Common File Manipulation Commands
mkdir- make a directory
touch- make a file
mv- move a file/directory
cp- copy a file/directory
rm- remove a file/directory
sort- sort text files
grep- search text files
echo- write text to standard output
cat- read and concatenate files
>- redirect output to a file
>>- redirect and append output to a file
|- pipe output to another command
mkdir - Make a directory
Make a directory using
mkdir, which accepts the name of the new directory as an argument. Note that when naming directories, using hyphens or underscores is recommended when separating words (don't use spaces).
cd into our new
living_room Look around with
ls -la. What do you see?
touch - Create a file
Creating a file can be done by using the
touch command. Then, the file can be opened in Atom for editing.
touch books.txt subl books.txt
Add a few books, copy and paste the section below so we all have some books in common, and save the file. Make sure the books you add are in the same format:
Carroll, Lewis:Through the Looking-Glass Shakespeare, William:Hamlet Bartlett, John:Familiar Quotations Mill, John :On Nature London, Jack:John Barleycorn Bunyan, John:Pilgrim's Progress, The Defoe, Daniel:Robinson Crusoe Mill, John Stuart:System of Logic, A Milton, John:Paradise Lost Johnson, Samuel:Lives of the Poets Shakespeare, William:Julius Caesar Mill, John Stuart:On Liberty Bunyan, John:Saved by Grace
ls -la again. Do you see the
cat - Reading and concatenating files
A quick way to read files without opening Atom is by using
If we had another file, we could provide additional filenames as arguments in order to concatenate files together.
cat books.txt schedule.txt
echo - Writing text to standard output
echo is a command that echoes (outputs) what we give to it as arguments.
echo "This bookshelf flexes under the weight of the books it holds."
At first glance, it seems too simple. Why would we need this command? Well every command that we run in the terminal has an input, an output, an error output, and arguments/options. Since
echo produces output, we can change where this output will go!
>> - File Redirection
Let's try redirecting the output from echo to a file.
echo "This bookshelf flexes under the weight of the books it holds" > bookshelf.txt
Using the closing angle bracket
> in this way is called redirection.
We are saying:
- Run echo with this string as an argument
- Take the output, and put it in a new file called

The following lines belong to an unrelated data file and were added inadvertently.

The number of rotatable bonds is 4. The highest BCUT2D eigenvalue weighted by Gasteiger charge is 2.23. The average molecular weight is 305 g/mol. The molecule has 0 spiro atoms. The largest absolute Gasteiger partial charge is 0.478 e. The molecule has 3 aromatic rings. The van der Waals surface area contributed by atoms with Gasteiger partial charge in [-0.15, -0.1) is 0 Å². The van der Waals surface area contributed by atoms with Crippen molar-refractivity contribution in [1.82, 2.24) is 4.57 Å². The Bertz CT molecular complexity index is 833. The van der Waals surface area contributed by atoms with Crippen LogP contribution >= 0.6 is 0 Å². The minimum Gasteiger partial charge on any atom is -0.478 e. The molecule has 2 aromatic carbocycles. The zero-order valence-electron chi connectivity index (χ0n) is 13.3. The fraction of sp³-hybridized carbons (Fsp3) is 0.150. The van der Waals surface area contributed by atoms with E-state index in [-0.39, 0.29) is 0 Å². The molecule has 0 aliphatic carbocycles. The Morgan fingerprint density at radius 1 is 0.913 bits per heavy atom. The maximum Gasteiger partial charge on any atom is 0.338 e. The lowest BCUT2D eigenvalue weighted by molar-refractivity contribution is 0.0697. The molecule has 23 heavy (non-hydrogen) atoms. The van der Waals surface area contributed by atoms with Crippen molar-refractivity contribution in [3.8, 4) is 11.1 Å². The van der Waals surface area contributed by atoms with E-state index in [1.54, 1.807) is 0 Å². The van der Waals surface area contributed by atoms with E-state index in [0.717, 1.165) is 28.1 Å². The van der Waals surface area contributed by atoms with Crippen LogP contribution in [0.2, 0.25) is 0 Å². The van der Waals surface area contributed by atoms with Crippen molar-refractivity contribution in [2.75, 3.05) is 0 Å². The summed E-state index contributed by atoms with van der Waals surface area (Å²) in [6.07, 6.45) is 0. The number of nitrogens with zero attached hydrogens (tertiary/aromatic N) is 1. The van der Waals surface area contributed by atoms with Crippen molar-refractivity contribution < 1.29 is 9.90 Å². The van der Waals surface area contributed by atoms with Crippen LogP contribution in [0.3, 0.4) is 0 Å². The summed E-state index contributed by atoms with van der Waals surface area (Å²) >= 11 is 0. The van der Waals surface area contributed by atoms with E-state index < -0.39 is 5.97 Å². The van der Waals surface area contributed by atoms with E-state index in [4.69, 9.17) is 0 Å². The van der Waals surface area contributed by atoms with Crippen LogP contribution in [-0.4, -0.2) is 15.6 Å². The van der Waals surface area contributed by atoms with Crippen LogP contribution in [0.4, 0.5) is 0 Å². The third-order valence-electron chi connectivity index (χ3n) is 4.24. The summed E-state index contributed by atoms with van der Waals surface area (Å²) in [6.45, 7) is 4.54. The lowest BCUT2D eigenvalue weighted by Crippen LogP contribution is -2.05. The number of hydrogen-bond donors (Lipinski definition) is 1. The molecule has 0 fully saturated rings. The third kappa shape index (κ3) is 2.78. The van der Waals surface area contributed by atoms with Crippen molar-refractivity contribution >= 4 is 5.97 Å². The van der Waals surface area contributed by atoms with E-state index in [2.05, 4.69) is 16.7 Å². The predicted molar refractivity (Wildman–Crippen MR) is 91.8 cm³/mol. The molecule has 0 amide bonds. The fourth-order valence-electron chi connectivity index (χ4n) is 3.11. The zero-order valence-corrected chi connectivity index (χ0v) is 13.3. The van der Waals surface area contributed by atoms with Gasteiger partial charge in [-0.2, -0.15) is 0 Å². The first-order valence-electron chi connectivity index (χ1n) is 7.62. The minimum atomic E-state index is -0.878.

ls again, and
cat our new file.
Two angle brackets
>> works similarly, but it appends the string to the end of the file.
echo "It does not break, it does its job admirably" >> bookshelf.txt
cat bookshelf.txt to see the result
| - Piping
Let's look back at
books.txt. Look at the file contents. Notice that the list of books is unsorted. We need to organize this using the
We can use the
| character to pipe output into another command, specifically the sort command. This is different from file redirection because we're directing output to the input of a command, not a file.
cat books.txt | sort
Note that if we look at
books.txt, nothing changed. We read the contents of
books.txt and piped the contents into sort, but the output was never saved. Luckily, we can combine piping with file redirection.
cat books.txt | sort > sorted_books.txt
Look around again to see how the room has changed.
grep - Searching files
There are dozens of powerful tools we can leverage using pipes. One of the ones you'll be using the most is
cat books.txt | grep Mil
See how we filtered out just the lines that contain Mil? Try grepping for something else. There are also additional options that can be passed to both
Adapted from http://en.flossmanuals.net/command-line/piping/
mv - Moving files
Now that we have our books sorted, we really don't need our unsorted list of books.
mv stands for move, and that's how we move files and folders from place to place.
mv sorted_books.txt books.txt
cp - Copying files
To copy files, we use the
cp command. Let's try adding a second bookshelf.
cp bookshelf.txt second_bookshelf.txt
Note that if we copy a folder, we'll need to use an additional option,
To remove files, we use the
rm command. Let's go back and remove that second bookshelf.
Note that if we remove a folder, we'll need to use an additional option,
-r and sometimes
IMPORTANT NOTE: This does not send files to the trash can or recycle bin. Your files are gone forever, so be careful when using this command!